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European Payments Council Drops Investigation into E-Payment Standards

by FMAdmin Someone
    European Payments Council Drops Investigation into E-Payment Standards
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    Major bank players, which include Barclays, BNP Paribas, Deutsche Bank and HSBC, who sit on the European Payments Council jointly announced the end of an investigation into new e-payment standards which would have chosen which services would be accepted and rejected in the Euro zone, many of which would have been from companies not sitting on the council.

    The investigation began after a complaint was filed with the EPC in 2011. The complaint has since been dismissed because of the EPC declaring they were no longer seeking to change the current rules governing the practice. This will now allow non-banks and those who are banks but do not belong to the EPC to begin offering e-payment services in the Euro zone. The European Council is still watching the market, as non-traditional players like Bitcoin and other Cryptocurrencies , as well as other payment start-ups are eyeing the market in the wake of the credit crisis and the attempted "bail-in" in Cyprus.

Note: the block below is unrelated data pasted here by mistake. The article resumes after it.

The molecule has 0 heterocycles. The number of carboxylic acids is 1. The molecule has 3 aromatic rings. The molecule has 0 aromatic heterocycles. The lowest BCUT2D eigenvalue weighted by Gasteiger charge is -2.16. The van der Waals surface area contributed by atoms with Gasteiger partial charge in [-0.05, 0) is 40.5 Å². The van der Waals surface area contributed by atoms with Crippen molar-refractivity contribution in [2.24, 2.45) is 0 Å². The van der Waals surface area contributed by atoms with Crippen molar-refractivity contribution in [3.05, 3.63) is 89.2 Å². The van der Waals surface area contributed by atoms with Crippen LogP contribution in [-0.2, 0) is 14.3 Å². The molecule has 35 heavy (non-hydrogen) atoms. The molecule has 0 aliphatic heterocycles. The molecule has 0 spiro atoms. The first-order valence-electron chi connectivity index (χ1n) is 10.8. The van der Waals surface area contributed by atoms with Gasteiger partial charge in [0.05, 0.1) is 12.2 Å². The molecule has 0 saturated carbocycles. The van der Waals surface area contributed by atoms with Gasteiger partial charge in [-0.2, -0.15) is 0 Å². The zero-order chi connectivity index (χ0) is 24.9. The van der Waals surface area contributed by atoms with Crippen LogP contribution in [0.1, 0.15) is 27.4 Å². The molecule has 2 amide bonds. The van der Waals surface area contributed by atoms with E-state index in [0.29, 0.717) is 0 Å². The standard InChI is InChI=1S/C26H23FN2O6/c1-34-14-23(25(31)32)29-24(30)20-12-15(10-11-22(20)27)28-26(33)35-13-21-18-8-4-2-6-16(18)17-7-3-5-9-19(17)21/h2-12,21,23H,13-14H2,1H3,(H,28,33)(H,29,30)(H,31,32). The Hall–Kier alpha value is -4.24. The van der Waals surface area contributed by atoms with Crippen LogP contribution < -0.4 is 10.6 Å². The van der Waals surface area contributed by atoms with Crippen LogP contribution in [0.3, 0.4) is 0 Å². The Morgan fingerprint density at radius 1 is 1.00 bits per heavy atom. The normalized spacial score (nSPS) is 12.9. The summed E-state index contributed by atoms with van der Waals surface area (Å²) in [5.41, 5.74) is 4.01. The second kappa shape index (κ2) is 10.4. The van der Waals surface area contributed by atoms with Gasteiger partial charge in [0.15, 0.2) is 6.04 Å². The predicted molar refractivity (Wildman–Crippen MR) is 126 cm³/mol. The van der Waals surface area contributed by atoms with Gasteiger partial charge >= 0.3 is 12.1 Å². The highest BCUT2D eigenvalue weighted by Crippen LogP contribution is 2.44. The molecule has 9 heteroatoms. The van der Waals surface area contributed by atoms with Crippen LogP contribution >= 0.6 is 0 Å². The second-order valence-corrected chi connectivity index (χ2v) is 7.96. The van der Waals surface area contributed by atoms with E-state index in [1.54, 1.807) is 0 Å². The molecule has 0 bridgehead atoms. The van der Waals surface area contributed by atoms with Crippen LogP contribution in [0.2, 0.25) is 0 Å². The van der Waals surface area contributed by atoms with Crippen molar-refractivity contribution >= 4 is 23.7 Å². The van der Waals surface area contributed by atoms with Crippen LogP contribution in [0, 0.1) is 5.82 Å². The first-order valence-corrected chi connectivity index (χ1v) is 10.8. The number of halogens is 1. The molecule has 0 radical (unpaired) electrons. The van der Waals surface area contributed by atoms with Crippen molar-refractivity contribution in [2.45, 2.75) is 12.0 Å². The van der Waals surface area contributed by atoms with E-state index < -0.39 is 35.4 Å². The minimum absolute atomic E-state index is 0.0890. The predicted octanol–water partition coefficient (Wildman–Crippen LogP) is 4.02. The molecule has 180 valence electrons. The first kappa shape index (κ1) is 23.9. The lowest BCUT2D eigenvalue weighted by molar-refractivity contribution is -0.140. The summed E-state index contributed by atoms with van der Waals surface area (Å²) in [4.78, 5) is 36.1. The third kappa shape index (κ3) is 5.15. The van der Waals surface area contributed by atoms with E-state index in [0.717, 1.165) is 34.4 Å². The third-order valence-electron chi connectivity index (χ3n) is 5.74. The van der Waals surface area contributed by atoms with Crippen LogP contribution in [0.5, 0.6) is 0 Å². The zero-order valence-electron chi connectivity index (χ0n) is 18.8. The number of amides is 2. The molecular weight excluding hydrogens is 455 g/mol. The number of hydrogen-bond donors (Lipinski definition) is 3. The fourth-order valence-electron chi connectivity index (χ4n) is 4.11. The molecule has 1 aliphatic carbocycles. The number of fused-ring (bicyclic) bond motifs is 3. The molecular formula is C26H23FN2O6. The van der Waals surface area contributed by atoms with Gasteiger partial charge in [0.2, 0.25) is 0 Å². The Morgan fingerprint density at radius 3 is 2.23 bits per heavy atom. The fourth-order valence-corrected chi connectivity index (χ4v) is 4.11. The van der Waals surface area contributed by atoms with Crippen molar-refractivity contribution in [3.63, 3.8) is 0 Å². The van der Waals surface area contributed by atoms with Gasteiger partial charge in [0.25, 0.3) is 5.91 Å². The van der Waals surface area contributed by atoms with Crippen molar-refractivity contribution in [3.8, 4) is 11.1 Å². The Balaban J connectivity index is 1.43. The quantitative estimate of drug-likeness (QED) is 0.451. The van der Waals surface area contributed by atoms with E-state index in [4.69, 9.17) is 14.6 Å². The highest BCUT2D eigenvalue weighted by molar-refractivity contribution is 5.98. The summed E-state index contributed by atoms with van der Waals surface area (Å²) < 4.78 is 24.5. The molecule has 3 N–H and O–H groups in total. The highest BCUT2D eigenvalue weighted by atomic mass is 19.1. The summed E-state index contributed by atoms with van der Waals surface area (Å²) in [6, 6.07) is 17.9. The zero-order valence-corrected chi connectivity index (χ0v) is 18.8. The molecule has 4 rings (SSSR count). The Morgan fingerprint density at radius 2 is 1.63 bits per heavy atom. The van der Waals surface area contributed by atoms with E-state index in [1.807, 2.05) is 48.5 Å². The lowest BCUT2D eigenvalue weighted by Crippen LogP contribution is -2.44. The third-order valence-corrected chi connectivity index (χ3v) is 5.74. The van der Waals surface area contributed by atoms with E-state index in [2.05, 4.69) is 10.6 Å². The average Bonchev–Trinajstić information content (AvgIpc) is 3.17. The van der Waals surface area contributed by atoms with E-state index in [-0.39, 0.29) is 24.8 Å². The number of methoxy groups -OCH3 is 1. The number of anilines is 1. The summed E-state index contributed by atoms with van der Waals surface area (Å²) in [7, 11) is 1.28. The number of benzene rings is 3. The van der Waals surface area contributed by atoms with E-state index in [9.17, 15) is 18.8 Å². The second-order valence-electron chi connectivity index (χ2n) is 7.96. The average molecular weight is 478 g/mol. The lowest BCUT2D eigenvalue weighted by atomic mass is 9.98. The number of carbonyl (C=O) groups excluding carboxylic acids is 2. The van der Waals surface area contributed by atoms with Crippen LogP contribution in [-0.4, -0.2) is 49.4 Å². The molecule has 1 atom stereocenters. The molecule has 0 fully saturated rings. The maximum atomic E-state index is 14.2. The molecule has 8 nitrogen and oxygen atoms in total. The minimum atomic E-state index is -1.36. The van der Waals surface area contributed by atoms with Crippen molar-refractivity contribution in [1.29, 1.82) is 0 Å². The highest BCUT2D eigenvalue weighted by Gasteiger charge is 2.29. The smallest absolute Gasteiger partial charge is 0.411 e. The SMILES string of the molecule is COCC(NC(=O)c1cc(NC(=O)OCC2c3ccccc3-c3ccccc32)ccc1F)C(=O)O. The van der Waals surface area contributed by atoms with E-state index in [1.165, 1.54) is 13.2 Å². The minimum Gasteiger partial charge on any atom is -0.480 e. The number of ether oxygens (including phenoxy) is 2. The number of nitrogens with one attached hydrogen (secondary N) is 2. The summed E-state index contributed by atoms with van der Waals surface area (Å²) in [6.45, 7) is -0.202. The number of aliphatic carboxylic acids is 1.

Major bank players, which include Barclays, BNP Paribas, Deutsche Bank and HSBC, who sit on the European Payments Council jointly announced the end of an investigation into new e-payment standards which would have chosen which services would be accepted and rejected in the Euro zone, many of which would have been from companies not sitting on the council.

    The investigation began after a complaint was filed with the EPC in 2011. The complaint has since been dismissed because of the EPC declaring they were no longer seeking to change the current rules governing the practice. This will now allow non-banks and those who are banks but do not belong to the EPC to begin offering e-payment services in the Euro zone. The European Council is still watching the market, as non-traditional players like Bitcoin and other Cryptocurrencies , as well as other payment start-ups are eyeing the market in the wake of the credit crisis and the attempted "bail-in" in Cyprus.

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